June 22, 2018

 

6.22.2018 Weekly Torah Portion

Sometimes the only thing that can penetrate the thickest of walls is the wailing of a child. As a parent of a two-year old, I’ve become quite familiar with a child’s cry. Over the course of the past two years, I’ve grown more accustomed to our son’s crying and the various sentiments he’s expressing. I’ve also grown more accustomed to tuning out to some of his crying. At times this is helpful, if not necessary, while at other moments it’s just selfish and bad parenting. Nonetheless, I’ve come to accept that I’m not always going to be present to attend to his needs and have worked hard to continually be as available as possible.

Seemingly, the piercing cry of children has also served to wake our nation up to the immoral policies of separating children from their parents as a result of their immigration status. While implementation of the “Zero Tolerance” policy began several weeks ago, it wasn’t until the wider distribution of audio and video footage of traumatized, parentless children that a much larger number of people began to mobilize and push for an immediate change to the current policy.

It’s not completely surprising that it took several weeks to get to this point. Our shared desensitization to state-sponsored immoral activity has become more and more common. All of us lead busy lives with important responsibilities and it’s natural for us to find ways to turn away and ignore topics or situations that are complex, uncomfortable, and take effort to understand. It’s because of this reality that the cry of child can have such power. Understanding a child’s cry is fairly straightforward, i.e., a vulnerable and completely dependent human being is in distress and can’t do anything but cry out for assistance. And that sound tells us, parent or not, that there’s a problem that needs addressing.

Life is more complicated than this, and the problems we experience aren’t often announced with the starkness of child’s cry. This week’s parashah offers us some insight into this reality and provides us with some guidance for dealing with our tendencies to turn away and ignore problems. The parashah opens up with a complex set of instructions about sacrificing a red/brown cow for a burnt offering and the incorporation of its ashes into a purification ritual for restoring a person to a state of ritual purity. Over time, many generations of Jewish commentators have wrestled with the mystery involved with this process and it has garnered a great deal of confusion and uncertainty. So much so, that the generally accepted sentiment is that it is unlikely that there is a fully satisfying explanation. Accordingly, these instructions are given as an example of our need to accept the limitations of our (human’s) capacity to understand G!D’s perspective, yet still be committed to following G!D’s direction.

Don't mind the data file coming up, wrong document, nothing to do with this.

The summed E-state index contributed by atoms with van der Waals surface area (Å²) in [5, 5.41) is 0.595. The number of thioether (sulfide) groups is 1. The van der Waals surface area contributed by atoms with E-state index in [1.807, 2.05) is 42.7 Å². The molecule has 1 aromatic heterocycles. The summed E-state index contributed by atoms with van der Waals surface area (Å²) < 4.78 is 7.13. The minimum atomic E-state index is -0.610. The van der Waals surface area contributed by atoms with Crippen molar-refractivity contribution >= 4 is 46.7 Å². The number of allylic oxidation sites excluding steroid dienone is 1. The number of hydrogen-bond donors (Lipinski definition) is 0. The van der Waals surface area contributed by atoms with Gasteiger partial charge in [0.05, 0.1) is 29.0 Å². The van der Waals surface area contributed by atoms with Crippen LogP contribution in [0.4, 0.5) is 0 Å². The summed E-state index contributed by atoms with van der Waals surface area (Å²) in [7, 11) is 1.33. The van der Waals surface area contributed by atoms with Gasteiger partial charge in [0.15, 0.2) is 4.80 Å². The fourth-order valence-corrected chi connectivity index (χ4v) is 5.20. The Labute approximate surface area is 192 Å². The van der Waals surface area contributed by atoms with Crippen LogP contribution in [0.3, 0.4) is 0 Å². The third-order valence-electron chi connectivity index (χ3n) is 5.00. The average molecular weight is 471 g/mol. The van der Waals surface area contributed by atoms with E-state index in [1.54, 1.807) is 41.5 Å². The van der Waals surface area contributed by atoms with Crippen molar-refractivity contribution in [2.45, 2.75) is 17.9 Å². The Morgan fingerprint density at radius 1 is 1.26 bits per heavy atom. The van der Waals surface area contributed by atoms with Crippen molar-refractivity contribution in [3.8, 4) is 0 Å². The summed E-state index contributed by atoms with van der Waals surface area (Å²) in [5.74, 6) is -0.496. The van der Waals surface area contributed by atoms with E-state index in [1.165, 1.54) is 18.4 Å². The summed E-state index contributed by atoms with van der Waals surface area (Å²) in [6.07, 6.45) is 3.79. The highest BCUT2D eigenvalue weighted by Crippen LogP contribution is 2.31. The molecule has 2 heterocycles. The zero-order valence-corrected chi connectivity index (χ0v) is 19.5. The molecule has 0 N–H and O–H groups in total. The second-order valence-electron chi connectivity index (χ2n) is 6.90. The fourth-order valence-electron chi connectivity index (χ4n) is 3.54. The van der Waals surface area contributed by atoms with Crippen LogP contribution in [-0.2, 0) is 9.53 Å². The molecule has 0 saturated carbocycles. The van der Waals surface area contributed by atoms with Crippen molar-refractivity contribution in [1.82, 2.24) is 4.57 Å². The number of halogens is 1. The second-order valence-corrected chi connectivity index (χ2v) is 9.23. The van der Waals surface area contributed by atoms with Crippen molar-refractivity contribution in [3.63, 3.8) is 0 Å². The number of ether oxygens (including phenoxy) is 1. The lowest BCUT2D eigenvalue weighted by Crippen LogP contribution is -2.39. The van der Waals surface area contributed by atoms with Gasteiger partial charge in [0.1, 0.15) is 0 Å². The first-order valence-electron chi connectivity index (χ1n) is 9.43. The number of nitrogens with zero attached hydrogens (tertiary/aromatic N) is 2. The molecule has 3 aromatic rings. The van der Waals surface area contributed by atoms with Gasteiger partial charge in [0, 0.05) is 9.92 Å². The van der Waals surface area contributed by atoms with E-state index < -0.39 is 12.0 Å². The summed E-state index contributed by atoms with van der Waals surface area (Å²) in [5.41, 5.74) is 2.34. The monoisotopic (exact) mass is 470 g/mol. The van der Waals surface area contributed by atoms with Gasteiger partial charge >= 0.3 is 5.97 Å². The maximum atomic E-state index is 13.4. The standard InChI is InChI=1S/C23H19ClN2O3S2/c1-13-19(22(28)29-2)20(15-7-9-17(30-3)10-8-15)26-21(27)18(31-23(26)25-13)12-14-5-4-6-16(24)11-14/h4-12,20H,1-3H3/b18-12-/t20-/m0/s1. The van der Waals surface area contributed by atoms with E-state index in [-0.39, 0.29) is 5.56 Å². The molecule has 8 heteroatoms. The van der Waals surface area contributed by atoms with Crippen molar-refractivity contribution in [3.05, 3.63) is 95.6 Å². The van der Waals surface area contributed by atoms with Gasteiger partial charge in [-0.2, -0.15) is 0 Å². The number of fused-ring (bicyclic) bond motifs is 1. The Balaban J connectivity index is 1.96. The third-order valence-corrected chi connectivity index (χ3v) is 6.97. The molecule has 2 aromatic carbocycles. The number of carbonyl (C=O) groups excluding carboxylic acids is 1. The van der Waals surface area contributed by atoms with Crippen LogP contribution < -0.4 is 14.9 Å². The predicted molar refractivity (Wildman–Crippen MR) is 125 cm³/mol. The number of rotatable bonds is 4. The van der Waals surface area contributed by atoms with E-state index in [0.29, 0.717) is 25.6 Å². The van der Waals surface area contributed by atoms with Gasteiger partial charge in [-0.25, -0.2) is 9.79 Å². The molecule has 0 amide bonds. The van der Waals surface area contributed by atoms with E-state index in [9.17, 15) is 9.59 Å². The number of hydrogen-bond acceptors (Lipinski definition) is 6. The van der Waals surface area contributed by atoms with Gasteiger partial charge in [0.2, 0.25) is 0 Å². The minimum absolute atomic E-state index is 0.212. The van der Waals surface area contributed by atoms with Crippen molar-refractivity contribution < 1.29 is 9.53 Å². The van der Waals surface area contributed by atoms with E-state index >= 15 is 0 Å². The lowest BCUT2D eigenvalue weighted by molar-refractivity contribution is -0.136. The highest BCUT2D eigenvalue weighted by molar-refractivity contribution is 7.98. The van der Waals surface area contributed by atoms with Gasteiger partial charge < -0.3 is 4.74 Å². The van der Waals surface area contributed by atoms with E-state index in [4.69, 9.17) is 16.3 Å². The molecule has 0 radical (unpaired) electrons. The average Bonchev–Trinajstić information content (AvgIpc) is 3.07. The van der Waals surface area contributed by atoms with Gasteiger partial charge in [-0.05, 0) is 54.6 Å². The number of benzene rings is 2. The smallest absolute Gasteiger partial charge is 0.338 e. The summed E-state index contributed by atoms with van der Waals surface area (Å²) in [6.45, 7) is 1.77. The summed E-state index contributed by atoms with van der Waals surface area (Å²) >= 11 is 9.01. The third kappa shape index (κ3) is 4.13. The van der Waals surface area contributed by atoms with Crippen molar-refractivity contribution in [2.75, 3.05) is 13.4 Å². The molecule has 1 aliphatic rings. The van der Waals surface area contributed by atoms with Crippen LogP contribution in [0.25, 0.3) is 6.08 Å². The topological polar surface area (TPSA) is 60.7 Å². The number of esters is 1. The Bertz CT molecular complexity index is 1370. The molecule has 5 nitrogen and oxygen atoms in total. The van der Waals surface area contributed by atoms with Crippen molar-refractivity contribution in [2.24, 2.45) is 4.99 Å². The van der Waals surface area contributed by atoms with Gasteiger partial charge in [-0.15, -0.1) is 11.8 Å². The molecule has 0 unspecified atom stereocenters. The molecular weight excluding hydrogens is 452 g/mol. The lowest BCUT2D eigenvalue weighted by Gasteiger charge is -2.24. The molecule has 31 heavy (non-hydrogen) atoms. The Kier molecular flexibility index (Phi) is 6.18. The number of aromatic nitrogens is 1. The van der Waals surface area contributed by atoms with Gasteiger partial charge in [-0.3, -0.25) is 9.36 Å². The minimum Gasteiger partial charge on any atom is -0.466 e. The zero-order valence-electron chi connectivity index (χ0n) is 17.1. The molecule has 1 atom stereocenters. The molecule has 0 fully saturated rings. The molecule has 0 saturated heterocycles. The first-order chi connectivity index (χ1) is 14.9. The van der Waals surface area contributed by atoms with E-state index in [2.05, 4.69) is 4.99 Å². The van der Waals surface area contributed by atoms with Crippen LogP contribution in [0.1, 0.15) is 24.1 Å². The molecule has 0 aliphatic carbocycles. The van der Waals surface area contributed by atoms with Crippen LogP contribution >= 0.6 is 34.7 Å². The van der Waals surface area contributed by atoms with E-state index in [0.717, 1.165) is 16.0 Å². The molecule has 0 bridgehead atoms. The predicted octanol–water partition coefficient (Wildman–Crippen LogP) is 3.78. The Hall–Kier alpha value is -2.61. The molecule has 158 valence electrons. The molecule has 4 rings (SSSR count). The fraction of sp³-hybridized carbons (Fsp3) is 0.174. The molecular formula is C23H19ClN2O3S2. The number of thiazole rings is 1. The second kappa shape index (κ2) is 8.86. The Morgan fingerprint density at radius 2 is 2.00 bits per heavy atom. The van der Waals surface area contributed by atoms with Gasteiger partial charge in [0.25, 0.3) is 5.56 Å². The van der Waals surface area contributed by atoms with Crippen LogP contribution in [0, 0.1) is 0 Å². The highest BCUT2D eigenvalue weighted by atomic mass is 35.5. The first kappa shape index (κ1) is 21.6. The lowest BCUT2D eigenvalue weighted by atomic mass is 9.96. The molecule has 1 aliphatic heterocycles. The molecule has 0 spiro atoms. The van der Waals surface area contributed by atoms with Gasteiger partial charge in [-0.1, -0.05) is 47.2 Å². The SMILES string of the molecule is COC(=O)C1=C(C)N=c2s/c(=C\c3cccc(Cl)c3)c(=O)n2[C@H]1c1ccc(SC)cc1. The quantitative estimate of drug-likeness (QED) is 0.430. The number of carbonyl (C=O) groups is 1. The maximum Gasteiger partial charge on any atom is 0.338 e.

Jumping ahead, the rest of the parashah is filled with several incidents of death (first Miriam, then Aaron) and disappointment (G!D informs Moses that he won’t be the leader, leading people into the Promised Land). Interestingly, in the chronology of the narrative, there is a 38-year jump between the time when the instructions about the red/brown cow are offered and the next major event (Miriam’s death). While unstated, one of the main things that goes on during these 38 years is the death of the first generation of ex-slaves. That’s a lot of death and loss.

A verse from the Talmud is often connected with the detailed instructions about the red/brown cow. Megillah 13b states that G!D creates the cure before the disease. It can be understood that prescribed ritual, even one as mysterious and confusing as this, has a role in helping people (re)connect with issues that one would otherwise be inclined to turn away and ignore.

So often we find ways to fill up our lives and distract ourselves from the things that really matter. Our unwillingness to accept life on life’s terms drives us to do all sorts of unhealthy things. Thus, like the Israelites who had to deal with a great deal of death and loss during the 38 years of wandering in the desert, we have a variety of spiritual instructions and rituals available to help purify and transform us.

Since most of the really important things in life don’t arrive with child’s cry, it is up to us to be willing to listen and hear the crying of others’ souls as well as our own. Responding to this cry with appropriate attention and staying committed to engaging in the healing processes that we know will move us forward in our lives.

Shabbat Shalom,

Chaplain Adam Siegel